I had to be extra careful when sewing the curtains to allow enough room for dowel rod pockets.  I carefully measured around the dowel and gave myself extra for the seam.  I always carefully figure it all out on paper and then somehow reality is never quite the same.  This time, after I sewed the dowel rod pocket I had a little too much extra fabric and was worried you could see the extra seam through the fabric.  But luckily it stopped right above the window.  

I planned on hanging the dowel rods from cupboard hooks both at the top and bottom.  I was a bit frazzled after my sewing experience and was not very happy when I realized I didn't buy enough hooks.  And on top of that the drill broke.  So after another run to Home Depot I was super thankful that George attached the hinges, cupboard hooks and magnetic closures.  I also want to thank my neighbor John for giving me these doors.  They have been sitting in the basement for a decade waiting to be used for some project and it makes me super happy to finally use them.

Below you can see a close-up of the final shelves.  The shelves are still full of pock marks, old nail holes, hinge depressions, and gloppy paint but the painting and stamping has breathed new life into these old shelves.  When we attached the final door and stood back I was grinning from ear to ear.  

As you can see I went a little crazy with the stamping on the piece of furniture shown below.  This was another inherited piece from the previous owners.  Luckily I had painted it white years ago so all I had to do was stamp it.  If I had to do it again I would probably only stamp the top.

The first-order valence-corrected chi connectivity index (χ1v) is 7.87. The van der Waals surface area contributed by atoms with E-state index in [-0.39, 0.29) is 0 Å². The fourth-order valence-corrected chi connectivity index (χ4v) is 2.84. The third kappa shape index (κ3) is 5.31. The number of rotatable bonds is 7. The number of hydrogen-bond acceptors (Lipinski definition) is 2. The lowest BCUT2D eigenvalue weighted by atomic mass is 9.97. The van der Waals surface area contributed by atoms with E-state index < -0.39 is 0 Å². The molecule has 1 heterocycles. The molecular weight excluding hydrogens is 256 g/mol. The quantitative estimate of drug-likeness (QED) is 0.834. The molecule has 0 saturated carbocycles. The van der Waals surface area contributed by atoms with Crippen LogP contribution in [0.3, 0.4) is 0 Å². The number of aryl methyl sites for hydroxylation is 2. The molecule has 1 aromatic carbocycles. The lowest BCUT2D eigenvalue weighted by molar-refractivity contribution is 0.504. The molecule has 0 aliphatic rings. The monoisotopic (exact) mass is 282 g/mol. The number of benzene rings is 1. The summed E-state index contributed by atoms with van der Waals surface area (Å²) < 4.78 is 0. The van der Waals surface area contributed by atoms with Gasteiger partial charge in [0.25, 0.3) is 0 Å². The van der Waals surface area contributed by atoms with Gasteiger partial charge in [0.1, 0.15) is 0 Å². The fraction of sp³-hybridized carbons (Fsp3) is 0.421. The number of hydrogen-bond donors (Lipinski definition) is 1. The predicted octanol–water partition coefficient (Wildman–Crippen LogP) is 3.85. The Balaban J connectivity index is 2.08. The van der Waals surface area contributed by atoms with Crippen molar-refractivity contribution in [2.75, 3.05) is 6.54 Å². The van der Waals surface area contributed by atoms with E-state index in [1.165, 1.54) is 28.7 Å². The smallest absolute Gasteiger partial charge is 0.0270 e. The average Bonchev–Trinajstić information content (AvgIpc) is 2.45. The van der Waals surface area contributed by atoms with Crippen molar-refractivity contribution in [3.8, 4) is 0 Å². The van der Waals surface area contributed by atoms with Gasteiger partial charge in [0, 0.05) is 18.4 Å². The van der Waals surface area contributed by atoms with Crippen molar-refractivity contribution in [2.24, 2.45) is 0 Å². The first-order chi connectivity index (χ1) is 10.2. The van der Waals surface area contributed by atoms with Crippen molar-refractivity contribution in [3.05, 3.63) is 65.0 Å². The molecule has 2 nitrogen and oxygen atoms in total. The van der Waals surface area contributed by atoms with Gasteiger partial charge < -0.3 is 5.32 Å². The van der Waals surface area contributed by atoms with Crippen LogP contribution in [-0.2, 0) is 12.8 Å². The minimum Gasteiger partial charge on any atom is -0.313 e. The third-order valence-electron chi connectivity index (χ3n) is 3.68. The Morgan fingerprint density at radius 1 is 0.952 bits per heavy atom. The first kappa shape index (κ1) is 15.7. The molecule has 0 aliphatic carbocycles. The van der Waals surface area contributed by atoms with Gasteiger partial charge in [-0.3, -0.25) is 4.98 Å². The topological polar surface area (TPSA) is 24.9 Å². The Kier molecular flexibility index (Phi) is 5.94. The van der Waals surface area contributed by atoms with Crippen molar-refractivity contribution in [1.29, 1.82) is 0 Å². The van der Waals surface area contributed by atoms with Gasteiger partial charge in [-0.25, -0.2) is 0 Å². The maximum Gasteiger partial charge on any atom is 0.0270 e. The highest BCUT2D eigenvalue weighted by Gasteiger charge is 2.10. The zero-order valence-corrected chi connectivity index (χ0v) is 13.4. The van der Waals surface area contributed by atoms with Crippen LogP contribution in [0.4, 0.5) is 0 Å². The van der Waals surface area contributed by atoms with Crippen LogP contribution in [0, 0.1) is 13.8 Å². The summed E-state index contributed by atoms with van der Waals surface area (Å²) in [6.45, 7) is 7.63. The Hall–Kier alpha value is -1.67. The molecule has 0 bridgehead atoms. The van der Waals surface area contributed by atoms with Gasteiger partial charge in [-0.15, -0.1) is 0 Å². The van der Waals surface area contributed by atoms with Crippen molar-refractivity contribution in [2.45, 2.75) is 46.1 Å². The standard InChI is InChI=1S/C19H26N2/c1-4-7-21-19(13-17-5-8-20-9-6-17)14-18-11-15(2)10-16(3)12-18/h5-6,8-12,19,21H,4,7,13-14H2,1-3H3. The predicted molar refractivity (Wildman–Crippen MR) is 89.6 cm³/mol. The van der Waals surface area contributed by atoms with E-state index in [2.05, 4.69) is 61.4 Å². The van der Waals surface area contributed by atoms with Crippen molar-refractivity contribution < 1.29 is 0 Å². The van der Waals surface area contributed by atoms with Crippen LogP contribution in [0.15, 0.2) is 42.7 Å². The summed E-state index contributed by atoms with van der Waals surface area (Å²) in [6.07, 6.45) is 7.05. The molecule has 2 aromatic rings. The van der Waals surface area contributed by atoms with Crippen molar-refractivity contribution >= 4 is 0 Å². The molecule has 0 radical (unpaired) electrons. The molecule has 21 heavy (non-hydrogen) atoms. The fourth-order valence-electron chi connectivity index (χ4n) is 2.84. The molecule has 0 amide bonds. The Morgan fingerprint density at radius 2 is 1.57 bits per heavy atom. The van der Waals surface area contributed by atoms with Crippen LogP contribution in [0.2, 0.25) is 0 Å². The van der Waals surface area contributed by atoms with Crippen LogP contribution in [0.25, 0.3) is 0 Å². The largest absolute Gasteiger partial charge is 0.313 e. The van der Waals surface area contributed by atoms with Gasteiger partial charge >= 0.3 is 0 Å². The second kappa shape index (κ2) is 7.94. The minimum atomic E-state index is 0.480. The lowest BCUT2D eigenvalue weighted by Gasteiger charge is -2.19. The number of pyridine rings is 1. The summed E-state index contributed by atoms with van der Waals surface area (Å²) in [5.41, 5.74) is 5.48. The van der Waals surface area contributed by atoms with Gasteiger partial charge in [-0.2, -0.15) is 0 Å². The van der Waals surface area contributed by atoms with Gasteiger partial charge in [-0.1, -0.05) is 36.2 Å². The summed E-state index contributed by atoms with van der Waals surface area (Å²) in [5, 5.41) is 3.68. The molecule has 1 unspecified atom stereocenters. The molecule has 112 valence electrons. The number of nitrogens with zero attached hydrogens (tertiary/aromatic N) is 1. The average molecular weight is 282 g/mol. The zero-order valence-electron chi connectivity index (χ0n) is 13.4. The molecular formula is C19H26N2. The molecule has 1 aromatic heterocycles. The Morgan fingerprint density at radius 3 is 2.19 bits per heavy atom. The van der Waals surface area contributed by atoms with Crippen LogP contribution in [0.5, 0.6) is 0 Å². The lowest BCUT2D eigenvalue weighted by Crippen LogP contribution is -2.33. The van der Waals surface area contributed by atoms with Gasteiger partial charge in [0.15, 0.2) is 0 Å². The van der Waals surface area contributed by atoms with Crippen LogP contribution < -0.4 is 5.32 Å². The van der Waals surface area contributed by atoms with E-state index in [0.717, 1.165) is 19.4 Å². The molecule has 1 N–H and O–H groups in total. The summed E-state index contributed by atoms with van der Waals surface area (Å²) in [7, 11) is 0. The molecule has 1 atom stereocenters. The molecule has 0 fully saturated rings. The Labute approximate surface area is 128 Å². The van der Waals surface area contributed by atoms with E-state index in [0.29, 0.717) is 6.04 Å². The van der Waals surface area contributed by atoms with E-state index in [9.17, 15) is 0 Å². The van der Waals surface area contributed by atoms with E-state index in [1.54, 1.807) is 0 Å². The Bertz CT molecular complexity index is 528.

I also ended up stamping a bench we have on the back porch.  It is dangerous to have a wet stamp in your hand!  You start to wander around the house looking for anything that might take a stamp!

I don't know why I started obsessing about painting the crappiest piece of furniture in the house.  I think I liked the idea of it being crappy because I wasn't afraid to ruin it.  I started off wanting to try rosemaling (the art of Scandinavian folk painting) and decided it would be easier to carve some stamps since I had all the tools from my printmaking projects.  Although I didn't know how the stamps would work on furniture it was a good experiment and I am happy with the rough-looking result.  This was also a test project because I would like to do some folk painting on our basement stairs.  Give me enough time and the whole house will be covered in joyful folk designs!

“Be brave enough to live creatively. The creative is the place where no one else has ever been. You have to leave the city of your comfort and go into the wilderness of your intuition. You cannot get there by bus, only by hard work, risking and by not quite knowing what you are doing. What you will discover will be wonderful: What you will discover is Yourself.”  ― Alan Alda